God then expressly forbade him to go with the messengers to curse the Israelites, as the people was blessed; and Balaam was compelled to send back the messengers without attaining their object, because Jehovah had refused him permission to go with them. קבה־לּי , Numbers 22:11, imper. of נקב = קבב (see at Leviticus 24:11).
The answer with which Balaam had sent the Moabitish messengers away, encouraged Balak to cherish the hope of gaining over the celebrated soothsayer to his purpose notwithstanding, and to send an embassy “of princes more numerous and more honourable than those,” and to make the attempt to overcome his former resistance by more splendid promises; whether he regarded it, as is very probable, “as the remains of a weakly fear of God, or simply as a ruse adopted for the purpose of obtaining better conditions” (Hengstenberg). As a genuine heathen, who saw nothing more in the God of Israel than a national god of that people, he thought that it would be possible to render not only men, but gods also, favourable to his purpose, by means of splendid honours and rich rewards.
(Note: Compare the following remarks of Pliny ( h. n. xxviii. 4) concerning this belief among the Romans: “ Verrius Flaccus auctores ponit, quibus credat, in oppugnationibus ante omnia solitum a Romanis sacerdotibus evocari Deum, cujus in tutela id oppidum esset, promittique illi eundem aut ampliorem apud Romanos cultum. Et durat in Pontificum disciplina id sacrum, constatque ideo occultatum, in cujus Dei tutela Roma esset, ne qui hostium simili modo agerent; ” - and the further explanations of this heathen notion in Hengstenberg's Balaam and his Prophecies.)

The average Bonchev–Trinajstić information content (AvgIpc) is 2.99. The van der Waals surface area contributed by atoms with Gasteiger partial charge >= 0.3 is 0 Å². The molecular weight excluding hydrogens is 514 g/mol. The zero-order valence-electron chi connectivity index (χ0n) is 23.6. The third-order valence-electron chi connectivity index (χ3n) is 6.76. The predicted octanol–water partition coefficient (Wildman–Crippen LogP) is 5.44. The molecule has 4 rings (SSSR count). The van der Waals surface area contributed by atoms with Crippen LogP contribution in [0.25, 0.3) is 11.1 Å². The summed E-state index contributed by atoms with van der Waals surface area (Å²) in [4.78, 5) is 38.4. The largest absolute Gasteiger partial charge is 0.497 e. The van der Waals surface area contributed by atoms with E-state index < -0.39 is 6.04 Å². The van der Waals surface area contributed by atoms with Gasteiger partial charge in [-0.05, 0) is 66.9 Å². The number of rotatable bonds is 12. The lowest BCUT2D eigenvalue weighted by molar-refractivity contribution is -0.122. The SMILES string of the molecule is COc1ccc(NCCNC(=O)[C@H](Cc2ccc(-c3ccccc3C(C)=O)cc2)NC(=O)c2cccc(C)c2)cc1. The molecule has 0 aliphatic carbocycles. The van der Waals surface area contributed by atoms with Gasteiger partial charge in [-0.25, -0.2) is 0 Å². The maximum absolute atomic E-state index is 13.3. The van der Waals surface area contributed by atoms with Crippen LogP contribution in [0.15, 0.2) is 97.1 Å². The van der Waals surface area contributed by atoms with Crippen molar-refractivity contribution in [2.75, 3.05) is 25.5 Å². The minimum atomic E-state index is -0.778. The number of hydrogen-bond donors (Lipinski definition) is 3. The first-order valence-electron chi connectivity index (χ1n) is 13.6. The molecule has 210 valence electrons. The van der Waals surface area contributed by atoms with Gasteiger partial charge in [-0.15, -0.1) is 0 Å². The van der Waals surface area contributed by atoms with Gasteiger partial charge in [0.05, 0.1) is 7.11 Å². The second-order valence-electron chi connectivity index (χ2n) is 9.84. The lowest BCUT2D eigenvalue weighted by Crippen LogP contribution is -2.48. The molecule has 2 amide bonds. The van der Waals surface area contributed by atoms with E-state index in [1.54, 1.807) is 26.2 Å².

But Balaam replied to the proposals of these ambassadors: “ If Balak gave me his house full of silver and gold, I cannot transgress the mouth (command) of Jehovah, my God, to do little or great, ” i.e., to attempt anything in opposition to the will of the Lord (cf. 1 Samuel 20:2; 1 Samuel 22:15; 1 Samuel 25:36). The inability flowed from moral awe of God and dread of His punishment. “From beginning to end this fact was firmly established in Balaam's mind, viz., that in the work to which Balak summoned him he could do nothing at all except through Jehovah. This knowledge he had acquired by virtue of his natural gifts as seer, and his previous experience. But this clear knowledge of Jehovah was completely obscured again by the love for the wages which ruled in his heart. Because he loved Balak, the enemy of Israel, for the sake of the wages, whereas Jehovah loved Israel for His own name's sake; Balaam was opposed to Jehovah in his inmost nature and will, though he knew himself to be in unison with Him by virtue of his natural gift. Consequently he fell into the same blindness of contradiction to which Balak was in bondage” ( Baumgarten). And in this blindness he hoped to be able to turn Jehovah round to oppose Israel, and favour the wishes of his own and Balak's heart. He therefore told the messengers to wait again, that he might ask Jehovah a second time (Numbers 22:19). And this time (Numbers 22:20) God allowed him to go with them, but only on the condition that he should do nothing but what He said to him. The apparent contradiction in His first of all prohibiting Balaam from going (Numbers 22:12), then permitting it (Numbers 22:20), and then again, when Balaam set out in consequence of this permission, burning with anger against him (Numbers 22:22), does not indicate any variableness in the counsels of God, but vanishes at once when we take into account the pedagogical purpose of the divine consent. When the first messengers came and Balaam asked God whether he might go with them and curse Israel, God forbade him to go and curse. But since Balaam obeyed this command with inward repugnance, when he asked a second time on the arrival of the second embassy, God permitted him to go, but on the condition already mentioned, namely, that he was forbidden to curse. God did this not merely because it was His own intention to put blessings instead of curses into the prophet's mouth, - and “the blessings of the celebrated prophet might serve as means of encouraging Israel and discouraging their foes, even though He did not actually stand in need of them” ( Knobel), - but primarily and principally for the sake of Balaam himself, viz., to manifest to this soothsayer, who had so little susceptibility for higher influences, both His own omnipotence and true deity, and also the divine election of Israel, in a manner so powerful as to compel him to decide either for or against the God of Israel and his salvation. To this end God permitted him to go to Balak, though not without once more warning him most powerfully by the way of the danger to which his avarice and ambition would expose him. This immediate intention in the guidance of Balaam, by which God would have rescued him if possible from the way of destruction, into which he had been led by the sin which ruled in his heart, does not at all preclude the much further-reaching design of God, which was manifested in Balaam's blessings, namely, to glorify His own name among the heathen and in Israel, through the medium of this far-famed soothsayer.